I would like to learn a wind instrument and I am interested by the transverse flute. I have seen and heard the alto flute in concert, which is bigger and has a deeper sound.

It seems that most flute players begin by the C-flute then switch or add the alto flute or the piccolo. So I wonder if I could begin to learn this kind of instrument with the alto size.

  • 3
    Just as a note - really the only differences is a slightly relaxed embrouchure and more air. That being said, learning a C flute first will help you work to the "more air" part more easily.
    – Michael
    Commented May 11, 2011 at 18:42

4 Answers 4


If you are learning a wind instrument for the first time, I would recommend that you start with the C flute. A couple of reasons:

  • Alto flute, as well as piccolo, is typically a doubler instrument. Flautists train and become proficient on C flute first, and then extend out to the piccolo or alto flute when the literature requires it (they don't switch completely).
  • You will be hard-pressed to find a "student" alto flute. Due to the nature of it being a doubler instrument, played by already experienced flautists, the majority of those on the market are not cost-effective instruments to learn on (read: professional quality). You will easily be able to find a C flute to learn on that doesn't costs thousands of dollars.
  • You may have trouble finding a teacher willing to start a student on alto flute.

If you're dead-set on playing alto flute and nothing else, then realize you'll be sinking a few thousand dollars into something that's a bit risky in terms of finding a teacher and playing opportunities. Starting on C flute will be a cheaper initial investment, you'll be able to find a teacher easily, and you'll be able to play in virtually any community band.


I am a new flute student (C-flute) and from what I gather from the books I'm using AND my own personal experience is that it's more difficult for beginners to learn to play low notes on a flute than high ones.

Many/most music stores allow you to test out an instrument before you purchase it. Try and find a store that carries an alto flute and give it a shot.

Playing an instrument that you would enjoy may be more rewarding and fun to learn than an instrument that you have absolutely no interest in. If the idea of having to play a c-flute before an alto absolutely kills it for you, perhaps you could skip the drudgery of the c-flute and go for what you want to play.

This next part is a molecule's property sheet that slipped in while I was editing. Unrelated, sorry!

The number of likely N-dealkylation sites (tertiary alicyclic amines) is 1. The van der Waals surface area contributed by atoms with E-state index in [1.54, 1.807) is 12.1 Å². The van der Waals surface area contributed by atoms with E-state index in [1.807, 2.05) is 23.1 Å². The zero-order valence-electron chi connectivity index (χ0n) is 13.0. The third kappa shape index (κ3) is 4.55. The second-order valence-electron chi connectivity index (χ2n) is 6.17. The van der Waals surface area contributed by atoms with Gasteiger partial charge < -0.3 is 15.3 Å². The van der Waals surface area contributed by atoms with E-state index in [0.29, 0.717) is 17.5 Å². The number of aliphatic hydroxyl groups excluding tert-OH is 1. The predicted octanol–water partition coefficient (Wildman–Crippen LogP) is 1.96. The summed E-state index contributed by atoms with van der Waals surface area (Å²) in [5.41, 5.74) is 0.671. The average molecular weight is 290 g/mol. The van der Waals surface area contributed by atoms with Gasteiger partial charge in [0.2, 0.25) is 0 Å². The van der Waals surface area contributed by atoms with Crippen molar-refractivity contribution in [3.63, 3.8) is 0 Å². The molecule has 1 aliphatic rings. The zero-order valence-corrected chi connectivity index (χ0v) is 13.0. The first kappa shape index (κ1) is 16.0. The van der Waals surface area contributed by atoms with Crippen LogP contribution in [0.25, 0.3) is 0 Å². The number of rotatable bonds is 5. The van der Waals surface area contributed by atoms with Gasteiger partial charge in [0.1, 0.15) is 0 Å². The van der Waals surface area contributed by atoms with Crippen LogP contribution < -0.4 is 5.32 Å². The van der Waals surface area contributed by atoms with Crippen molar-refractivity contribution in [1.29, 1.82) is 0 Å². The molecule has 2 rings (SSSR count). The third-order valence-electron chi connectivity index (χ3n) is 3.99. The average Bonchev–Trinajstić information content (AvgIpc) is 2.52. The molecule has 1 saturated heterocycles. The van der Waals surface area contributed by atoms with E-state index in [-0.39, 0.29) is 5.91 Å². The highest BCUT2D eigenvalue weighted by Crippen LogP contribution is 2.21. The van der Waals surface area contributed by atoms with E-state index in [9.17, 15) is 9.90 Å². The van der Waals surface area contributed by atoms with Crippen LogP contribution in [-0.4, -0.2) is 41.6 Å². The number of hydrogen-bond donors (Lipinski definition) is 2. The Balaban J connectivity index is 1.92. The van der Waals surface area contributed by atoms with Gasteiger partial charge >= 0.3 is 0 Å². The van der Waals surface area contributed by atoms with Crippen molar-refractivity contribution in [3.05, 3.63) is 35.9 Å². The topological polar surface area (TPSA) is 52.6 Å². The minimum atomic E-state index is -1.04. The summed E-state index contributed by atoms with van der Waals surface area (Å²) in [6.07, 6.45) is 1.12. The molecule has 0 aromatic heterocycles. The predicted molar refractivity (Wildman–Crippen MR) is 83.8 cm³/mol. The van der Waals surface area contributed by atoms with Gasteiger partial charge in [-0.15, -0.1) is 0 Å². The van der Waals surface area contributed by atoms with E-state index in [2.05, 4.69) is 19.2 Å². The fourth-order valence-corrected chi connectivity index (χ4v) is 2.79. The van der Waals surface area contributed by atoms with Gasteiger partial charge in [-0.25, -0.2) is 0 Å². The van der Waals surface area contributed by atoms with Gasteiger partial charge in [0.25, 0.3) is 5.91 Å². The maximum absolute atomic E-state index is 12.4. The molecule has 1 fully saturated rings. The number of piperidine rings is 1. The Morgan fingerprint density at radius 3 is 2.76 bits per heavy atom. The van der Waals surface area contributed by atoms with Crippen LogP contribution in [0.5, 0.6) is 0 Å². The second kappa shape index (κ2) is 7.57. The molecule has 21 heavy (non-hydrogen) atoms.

However, since more people play the c-flute than the alto flute, if you have any questions, it would be much more difficult to get answers specifically about the alto flute.


I am a slightly advanced amateur flautist and I am happy to own an alto flute (Pearl PFA201). I find its sound more 'meditative' as the sound of a C flute, especially in the low register.

You might want to know about these two differences:

  • As Michael said, an alto flute needs more air. When you are starting to learn to play the flute, you need quite a lot of air; then later you learn to control the embrouchure and you need less of it. The C flute can help you overcome this first stage. If you start directly with an alto flute, don't be surprised with nearly psychedelic effects of holotropic breathing :-)

  • An alto flute is much heavier than a C flute. Together with the asymmetric stance, this may generate significant stress on your spine.


Yes, you can learm any instrument by learning THAT instrument. You may get social pressure to learn C flute first/as well. But that's another matter.

A tuba takes more air than a trumpet. And it's bigger to carry around. Doesn't mean everyone should start on trumpet.

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